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After reading quite a few post in this forum i have decided that the national compaines want to just make money off of you. Leaving you to make no profit.

I wanted to know what the PP people ask when they call their local REO agents trying to get work. I am new to the field and trying to get a small business up in running. Would like to make a decent income but i dont need millions of dollars.

So i am asking you folks what is the best way to approach a REO agent and make a sale. Also is any one doing a flat rate price for anything or mostly bid work. I read the HUD guidelines and figured thats a good place to start. Do you price higher for the REO agents or stay around the HUD pricing.

Any advice is greatly appreciated.
 
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derrickp said:
After reading quite a few post in this forum i have decided that the national compaines want to just make money off of you. Leaving you to make no profit.

I wanted to know what the PP people ask when they call their local REO agents trying to get work. I am new to the field and trying to get a small business up in running. Would like to make a decent income but i dont need millions of dollars.

So i am asking you folks what is the best way to approach a REO agent and make a sale. Also is any one doing a flat rate price for anything or mostly bid work. I read the HUD guidelines and figured thats a good place to start. Do you price higher for the REO agents or stay around the HUD pricing.

Any advice is greatly appreciated.
If you are new to this field then don't bother approaching any agents, they won't give you the time of day (And they shouldn't!)

Your best bet is to work with someone who is doing this business already and learn before you start taking work on.

This forum is great but nothing beats real life experience.

If you can't find someone else to work for then sign up with Safeguard, they will hire anyone. Once you have a year or two under your belt then you can approach the brokers.

Also, by working with Safeguard you will learn who all of the brokers are in your area because they give you their contact information for each job.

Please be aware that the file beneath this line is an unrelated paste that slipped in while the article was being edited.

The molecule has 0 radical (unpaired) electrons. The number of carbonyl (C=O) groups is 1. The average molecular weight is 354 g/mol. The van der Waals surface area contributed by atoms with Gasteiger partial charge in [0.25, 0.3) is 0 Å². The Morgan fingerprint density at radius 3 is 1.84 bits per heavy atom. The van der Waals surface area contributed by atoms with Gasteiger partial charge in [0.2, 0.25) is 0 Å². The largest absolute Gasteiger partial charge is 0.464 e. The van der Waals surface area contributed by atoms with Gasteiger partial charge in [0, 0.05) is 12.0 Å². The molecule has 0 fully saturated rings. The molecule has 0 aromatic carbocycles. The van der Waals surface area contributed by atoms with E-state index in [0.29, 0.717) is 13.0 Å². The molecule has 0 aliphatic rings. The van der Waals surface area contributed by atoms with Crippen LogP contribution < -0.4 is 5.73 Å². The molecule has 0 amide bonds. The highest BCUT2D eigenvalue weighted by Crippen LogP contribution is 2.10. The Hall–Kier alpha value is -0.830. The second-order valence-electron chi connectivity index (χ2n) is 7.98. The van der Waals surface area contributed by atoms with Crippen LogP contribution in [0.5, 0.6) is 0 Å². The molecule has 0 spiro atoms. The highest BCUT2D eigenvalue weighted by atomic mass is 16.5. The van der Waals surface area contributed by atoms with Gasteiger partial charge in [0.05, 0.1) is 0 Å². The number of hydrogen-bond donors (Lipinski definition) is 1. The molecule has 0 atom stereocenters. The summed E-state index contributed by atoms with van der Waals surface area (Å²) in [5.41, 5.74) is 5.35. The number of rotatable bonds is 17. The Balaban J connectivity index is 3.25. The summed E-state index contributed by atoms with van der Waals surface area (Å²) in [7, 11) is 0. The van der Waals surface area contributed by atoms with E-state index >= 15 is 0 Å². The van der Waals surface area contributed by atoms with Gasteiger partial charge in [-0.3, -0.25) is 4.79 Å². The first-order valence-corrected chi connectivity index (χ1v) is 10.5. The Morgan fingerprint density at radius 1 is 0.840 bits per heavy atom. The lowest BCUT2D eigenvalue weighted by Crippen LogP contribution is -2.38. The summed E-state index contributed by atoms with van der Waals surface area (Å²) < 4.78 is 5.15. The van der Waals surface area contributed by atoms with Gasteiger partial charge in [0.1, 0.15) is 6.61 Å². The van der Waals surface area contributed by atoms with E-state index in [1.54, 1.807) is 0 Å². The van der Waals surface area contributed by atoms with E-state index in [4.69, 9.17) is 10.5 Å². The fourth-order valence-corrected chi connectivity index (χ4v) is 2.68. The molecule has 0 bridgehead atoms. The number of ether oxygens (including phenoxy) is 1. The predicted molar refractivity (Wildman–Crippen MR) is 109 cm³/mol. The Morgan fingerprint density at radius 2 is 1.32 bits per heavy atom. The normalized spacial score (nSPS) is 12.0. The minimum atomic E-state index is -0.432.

When you do a job, call the broker up and tell them you are the vendor who did the rekey, trashout, lawn, etc.. and make sure you call them on every job, this is the way to build up a relationship with them. Let them know that you are available for other jobs if they need you.

Most importantly is to make sure you know what you are doing, nothing is worse then doing a piss poor job then calling the broker to brag about it! Brokers want to make sure you know what you are doing, do it right, and on time.

Good luck.
 
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derrickp said:
....the national compaines want to just make money off of you.
Johnny gets paid $3 to mow Mrs. Browns lawn. Johnny hires Billy to mow Mrs. Browns lawn for $2 and keeps a dollar for himself.

It's called capitalism and this is exactly how it works.

derrickp said:
...Leaving you to make no profit.
Well...this could be for a number of reasons. It could be that your overhead is too much, cutting into your profits. Could be inefficiency. Could be a number of things.

Best answer is, if you don't like what they pay, then you should find someone else to work for who pays you what you want. It is literally as simple as that.
 
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Regarding National Property Preservation Companies

The negativity you hear about the national companies pretty much stems from contractors being charged back for not following every single one of the rules and requirements that are set forth by these nationals.

It is my opinion that the lion's share of trouble occurs because most contractors forget that they are dealing with "EMPLOYEES" who have no skin in the game. Plus it is very easy for one of these "EMPLOYEES" to blame a problematic situation on a contractor instead of taking responsibility for their actions. Ironically, it is similarly as easy for a "CONTRACTOR" to do the same thing and simply blame stuff on the "EMPLOYEE". How many times have you heard a contractor say that he was the one at fault? Probably never.

Your best bet is going to be to sign up with as many national companies as you can. Sure you hear a ton of negative stuff on forums about them. But have you actually heard anything positive on any of these forums? The national companies are going to take approx 25% of the total amount which is the industry standard. You will meet real estate agents while working for the national companies and then you can try to network with them. You will be dealing with "employees" of the national companies so you need to know how to "bite your tongue" sometimes. Other times you may have to go over their head to their manager if you feel like you have been wronged. But just make sure you "keep your cool" at all times.

The bottom line is that if you are great at dealing with people in general, then you can actually do well working with the national companies. I have been working for a couple different national companies for the past 5 years. And even though I have experienced much of the same stuff you hear from other contractors, I NEVER allowed my emotions to take over a situation. I do have to constantly remind myself that I am dealing with an employee and I am ultimately getting paid to make that employee's job a little easier. Even when I really feel like reaching through the phone and #$%&*@# the person.

Hopefully this helps you. Good luck and keep me posted on your progress.
 
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